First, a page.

He said, “Go out and stand on the mountain before the Lord, for the Lord is about to pass by.” Now there was a great wind, so strong that it was splitting mountains and breaking rocks in pieces before the Lord, but the Lord was not in the wind; and after the wind an earthquake, but the Lord was not in the earthquake; and after the earthquake a fire, but the Lord was not in the fire; and after the fire a sound of sheer silence.
When Elijah heard it, he wrapped his face in his mantle and went out and stood at the entrance of the cave. Then there came a voice to him that said, “What are you doing here, Elijah?”
1 Kings 19: 11–13
A third theme of Celtic Christianity is silence and stillness. In the passage above, Elijah is hiding from Jezebel and Ahab, when he is called to stand before God. There is a strong wind, an earthquake and a raging fire. All noisy and powerful, but as the passage states – God was not in them. Then came silence – and in the silence was God.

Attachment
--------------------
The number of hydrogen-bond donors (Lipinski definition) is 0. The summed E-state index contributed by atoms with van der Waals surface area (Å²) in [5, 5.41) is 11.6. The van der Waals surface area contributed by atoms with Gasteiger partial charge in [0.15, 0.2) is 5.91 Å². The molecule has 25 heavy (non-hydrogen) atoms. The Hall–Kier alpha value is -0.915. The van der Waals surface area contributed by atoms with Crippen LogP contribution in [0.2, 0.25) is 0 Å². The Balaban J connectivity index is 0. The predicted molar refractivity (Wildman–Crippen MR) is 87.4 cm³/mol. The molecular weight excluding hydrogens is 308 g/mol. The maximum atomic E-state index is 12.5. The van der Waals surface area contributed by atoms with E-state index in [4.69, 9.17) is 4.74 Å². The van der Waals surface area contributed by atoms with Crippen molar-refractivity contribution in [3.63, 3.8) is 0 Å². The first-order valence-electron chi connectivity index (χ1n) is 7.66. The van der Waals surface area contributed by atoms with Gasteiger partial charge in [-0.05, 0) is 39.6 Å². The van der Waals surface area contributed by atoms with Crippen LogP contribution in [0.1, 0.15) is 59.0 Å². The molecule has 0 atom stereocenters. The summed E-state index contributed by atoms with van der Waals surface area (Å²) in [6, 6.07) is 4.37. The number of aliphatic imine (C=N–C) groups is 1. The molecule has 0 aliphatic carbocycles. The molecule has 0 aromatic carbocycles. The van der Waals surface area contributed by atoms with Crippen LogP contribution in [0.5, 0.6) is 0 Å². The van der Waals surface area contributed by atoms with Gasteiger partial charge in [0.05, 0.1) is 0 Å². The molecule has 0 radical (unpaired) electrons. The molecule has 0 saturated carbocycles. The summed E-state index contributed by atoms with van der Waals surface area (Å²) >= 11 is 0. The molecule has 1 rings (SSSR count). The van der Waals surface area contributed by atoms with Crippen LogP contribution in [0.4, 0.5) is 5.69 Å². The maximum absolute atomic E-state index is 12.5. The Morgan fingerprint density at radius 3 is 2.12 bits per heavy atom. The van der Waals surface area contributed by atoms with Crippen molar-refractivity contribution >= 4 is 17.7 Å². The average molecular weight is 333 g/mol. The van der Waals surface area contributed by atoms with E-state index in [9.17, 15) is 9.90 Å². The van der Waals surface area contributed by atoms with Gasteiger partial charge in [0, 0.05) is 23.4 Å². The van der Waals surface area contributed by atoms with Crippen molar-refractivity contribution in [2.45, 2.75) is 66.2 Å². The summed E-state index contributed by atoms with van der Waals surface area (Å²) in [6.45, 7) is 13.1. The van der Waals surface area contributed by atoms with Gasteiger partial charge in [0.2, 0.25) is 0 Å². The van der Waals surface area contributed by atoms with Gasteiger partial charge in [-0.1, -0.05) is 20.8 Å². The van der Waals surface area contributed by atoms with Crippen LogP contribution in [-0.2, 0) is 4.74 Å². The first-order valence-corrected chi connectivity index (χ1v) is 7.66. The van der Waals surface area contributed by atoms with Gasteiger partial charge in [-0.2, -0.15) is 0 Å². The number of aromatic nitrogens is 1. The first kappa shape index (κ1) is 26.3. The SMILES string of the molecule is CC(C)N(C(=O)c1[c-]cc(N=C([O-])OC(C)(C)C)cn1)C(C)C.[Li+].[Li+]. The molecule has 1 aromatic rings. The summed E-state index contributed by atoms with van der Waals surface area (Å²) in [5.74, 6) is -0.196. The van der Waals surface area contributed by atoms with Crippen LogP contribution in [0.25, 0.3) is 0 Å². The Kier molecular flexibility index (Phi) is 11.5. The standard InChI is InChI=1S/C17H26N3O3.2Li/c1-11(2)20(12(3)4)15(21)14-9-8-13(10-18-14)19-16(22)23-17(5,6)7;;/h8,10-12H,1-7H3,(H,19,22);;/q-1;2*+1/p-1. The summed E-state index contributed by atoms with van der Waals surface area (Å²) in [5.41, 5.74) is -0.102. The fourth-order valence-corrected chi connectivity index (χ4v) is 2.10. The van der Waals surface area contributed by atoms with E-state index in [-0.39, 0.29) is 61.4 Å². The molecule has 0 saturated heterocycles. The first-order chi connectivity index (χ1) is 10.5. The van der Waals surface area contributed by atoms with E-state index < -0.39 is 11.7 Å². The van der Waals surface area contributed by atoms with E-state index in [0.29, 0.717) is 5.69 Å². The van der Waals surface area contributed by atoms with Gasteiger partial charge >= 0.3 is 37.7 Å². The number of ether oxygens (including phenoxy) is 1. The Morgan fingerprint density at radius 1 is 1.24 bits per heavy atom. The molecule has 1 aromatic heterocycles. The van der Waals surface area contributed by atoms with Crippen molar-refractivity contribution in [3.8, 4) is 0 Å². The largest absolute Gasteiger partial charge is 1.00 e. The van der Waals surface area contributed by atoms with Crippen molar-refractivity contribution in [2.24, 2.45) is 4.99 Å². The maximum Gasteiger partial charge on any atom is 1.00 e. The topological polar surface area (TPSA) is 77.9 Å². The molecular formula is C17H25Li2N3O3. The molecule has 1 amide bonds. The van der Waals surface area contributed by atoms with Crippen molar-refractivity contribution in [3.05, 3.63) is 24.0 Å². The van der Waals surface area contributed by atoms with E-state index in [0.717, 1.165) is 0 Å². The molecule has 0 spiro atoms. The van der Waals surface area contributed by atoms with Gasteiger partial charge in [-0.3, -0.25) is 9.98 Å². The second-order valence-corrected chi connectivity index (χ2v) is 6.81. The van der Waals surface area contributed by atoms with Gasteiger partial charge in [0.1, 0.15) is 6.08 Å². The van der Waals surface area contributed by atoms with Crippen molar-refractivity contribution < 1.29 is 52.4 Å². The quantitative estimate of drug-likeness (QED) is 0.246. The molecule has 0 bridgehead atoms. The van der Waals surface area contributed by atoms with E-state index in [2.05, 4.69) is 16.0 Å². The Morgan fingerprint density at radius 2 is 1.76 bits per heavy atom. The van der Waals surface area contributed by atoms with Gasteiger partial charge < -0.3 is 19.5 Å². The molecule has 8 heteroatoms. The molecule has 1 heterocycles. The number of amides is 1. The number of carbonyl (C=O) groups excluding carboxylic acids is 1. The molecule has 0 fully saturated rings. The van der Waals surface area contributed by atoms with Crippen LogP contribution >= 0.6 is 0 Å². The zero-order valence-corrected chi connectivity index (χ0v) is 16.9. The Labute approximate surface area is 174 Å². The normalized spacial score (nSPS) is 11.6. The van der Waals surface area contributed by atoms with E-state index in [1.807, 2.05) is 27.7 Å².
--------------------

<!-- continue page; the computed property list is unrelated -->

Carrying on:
God is with us in the busyness of our lives, in all the noise and the chaos, yet we hear God better in the stillness and silence. I don’t find silence and stillness very easy or even very comfortable; perhaps you do. Yet if we spend some time in silence and stillness, we can feel God strongly, and hear more clearly what God has to stay to us.
A hymn that speaks to us of stillness and silence is ‘Dear Lord and father of mankind’ (Singing the Faith 495) by John Whittier. One of the verses speaks of “dews of quietness”, and invites God to “speak through the earthquake, wind and fire” with a “still, small voice of calm”.
God of stillness and silence,
Quieten our minds;
Calm our hearts;
Soothe our souls.
As we take a time in the silence with you,
Speak Lord: we are listening…